New Family on the Homestead

For the past week or so I have noticed the couple in the area of our driveway and front yard. I figured the were up to something so whenever I headed up the driveway on the gator I kept an eye on the ground. Yesterday my suspicions were confirmed. At first there was only one, today there are two. They may stop here or it could finally be as many as four.

Can you find the future offspring in the picture?

They are located in the center of the picture. What you are looking for is a killdeer nest with two eggs. Once you spot them they seem quite obvious.

Here is a close up of the nest and the two eggs.

The birds don’t spend a lot of time and energy making a nest. They create a very shallow depression so the eggs do not roll away and they are ready to begin a family. The eggs are quite large in proportion to the size of the bird. The parents take turns covering the eggs and are very alert to any approaching danger. When a predator approaches the bird sitting on the nest will jump up and run a short distance giving a distress call and go into the “broken wing act” to lure the danger from the nest. They will drag a wing as if it is broken, flutter with the other as though attempting to fly all the while making this shrill killdeer sound. Once they have lured the danger a safe distance from the nest the bird will heal itself and fly away.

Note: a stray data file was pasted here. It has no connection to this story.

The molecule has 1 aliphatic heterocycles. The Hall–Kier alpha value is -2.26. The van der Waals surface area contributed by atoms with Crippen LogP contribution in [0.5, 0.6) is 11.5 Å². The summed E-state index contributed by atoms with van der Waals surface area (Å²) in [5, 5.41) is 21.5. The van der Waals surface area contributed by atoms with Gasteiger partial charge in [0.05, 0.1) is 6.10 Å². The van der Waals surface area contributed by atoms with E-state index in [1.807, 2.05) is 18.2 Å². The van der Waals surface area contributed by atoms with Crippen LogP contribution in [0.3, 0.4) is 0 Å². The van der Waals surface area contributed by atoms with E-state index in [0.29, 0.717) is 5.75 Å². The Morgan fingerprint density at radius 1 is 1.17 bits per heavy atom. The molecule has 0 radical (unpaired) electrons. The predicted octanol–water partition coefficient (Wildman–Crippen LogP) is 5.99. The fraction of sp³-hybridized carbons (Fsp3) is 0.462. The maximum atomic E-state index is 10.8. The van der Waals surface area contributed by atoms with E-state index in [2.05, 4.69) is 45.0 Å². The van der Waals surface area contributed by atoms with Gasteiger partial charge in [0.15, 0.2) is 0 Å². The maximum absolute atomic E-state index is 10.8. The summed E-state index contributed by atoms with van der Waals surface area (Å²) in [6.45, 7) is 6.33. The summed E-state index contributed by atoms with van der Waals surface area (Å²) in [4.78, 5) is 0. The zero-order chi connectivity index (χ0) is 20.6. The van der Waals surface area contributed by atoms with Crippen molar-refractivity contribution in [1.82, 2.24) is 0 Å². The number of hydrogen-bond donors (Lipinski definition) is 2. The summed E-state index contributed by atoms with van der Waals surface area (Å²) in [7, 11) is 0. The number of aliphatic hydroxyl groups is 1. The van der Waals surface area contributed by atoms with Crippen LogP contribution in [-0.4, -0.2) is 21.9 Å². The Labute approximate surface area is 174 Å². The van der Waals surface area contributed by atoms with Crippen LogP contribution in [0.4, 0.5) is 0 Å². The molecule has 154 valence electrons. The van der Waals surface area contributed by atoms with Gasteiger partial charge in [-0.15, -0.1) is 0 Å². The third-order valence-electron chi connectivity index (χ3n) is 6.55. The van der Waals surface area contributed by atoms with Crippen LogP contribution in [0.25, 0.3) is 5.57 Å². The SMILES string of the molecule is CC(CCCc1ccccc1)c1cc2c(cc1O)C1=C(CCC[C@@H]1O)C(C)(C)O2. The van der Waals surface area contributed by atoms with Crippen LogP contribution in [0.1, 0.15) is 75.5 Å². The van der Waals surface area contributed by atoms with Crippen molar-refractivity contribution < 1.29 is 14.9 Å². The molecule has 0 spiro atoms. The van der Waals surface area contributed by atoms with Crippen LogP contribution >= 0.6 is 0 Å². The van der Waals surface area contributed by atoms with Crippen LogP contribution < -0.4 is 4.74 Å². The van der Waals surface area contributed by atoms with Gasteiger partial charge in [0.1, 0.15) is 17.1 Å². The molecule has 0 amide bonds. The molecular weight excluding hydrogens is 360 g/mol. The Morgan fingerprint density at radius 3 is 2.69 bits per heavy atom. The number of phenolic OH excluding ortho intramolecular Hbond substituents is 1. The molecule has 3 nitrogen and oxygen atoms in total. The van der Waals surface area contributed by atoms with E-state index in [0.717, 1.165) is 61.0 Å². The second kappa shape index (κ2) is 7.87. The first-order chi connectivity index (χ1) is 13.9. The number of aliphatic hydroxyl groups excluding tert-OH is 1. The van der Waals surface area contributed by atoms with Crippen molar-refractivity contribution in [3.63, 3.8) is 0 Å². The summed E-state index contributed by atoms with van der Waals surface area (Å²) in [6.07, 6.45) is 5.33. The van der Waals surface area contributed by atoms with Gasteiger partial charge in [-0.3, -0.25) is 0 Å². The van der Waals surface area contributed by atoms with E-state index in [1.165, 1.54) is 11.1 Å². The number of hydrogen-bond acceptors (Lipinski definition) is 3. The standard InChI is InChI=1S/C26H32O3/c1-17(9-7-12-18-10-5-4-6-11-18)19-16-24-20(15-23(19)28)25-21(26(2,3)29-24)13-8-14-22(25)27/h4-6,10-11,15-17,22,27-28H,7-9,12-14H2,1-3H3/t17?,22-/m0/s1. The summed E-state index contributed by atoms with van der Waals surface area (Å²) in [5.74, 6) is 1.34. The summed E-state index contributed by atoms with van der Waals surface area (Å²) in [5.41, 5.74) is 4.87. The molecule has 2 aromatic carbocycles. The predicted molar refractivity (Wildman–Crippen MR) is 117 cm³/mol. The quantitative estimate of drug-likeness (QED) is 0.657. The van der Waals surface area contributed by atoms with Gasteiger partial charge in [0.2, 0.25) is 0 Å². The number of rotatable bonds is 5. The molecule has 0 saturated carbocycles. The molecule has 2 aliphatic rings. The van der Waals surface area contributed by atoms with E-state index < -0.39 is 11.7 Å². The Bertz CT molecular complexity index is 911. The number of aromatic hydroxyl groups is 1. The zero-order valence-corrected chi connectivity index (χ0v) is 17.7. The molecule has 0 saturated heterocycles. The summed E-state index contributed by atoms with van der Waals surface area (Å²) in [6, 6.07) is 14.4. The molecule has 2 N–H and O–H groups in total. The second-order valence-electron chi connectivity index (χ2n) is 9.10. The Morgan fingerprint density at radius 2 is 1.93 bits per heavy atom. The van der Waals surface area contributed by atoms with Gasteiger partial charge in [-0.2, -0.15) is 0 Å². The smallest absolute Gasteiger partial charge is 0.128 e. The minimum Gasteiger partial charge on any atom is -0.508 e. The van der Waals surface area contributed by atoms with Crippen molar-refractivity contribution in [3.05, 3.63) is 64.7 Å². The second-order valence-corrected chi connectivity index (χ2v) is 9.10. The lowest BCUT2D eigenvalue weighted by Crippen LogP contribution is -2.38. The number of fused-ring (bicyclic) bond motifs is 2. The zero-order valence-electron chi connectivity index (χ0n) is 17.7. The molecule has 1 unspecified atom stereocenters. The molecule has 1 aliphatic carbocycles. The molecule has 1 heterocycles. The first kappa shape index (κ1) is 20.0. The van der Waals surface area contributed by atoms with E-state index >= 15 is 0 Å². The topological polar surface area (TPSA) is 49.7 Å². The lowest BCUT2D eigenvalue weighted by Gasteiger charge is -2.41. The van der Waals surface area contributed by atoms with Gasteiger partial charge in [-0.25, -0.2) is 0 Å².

The eggs will all hatch within a few minutes of each other. Once the chick is out of the shell it will take another few minutes for them to dry and then they leave the nest following their parents. The parents do not feed them, they must forage on their own. Insects are their primary food. The chicks remain close to their parents and if danger approaches the parents will give the danger signal at which time the chicks will squat and stay perfectly still. The eggs in the nest are hard to spot but the chicks are even harder to see. When the danger is past the parents give the all clear and they continue to feed.

Here is a picture of a killdeer on a nest (not the nest above). They are migratory birds and some fly as far south as South America for the winter.
Killdeer on Nest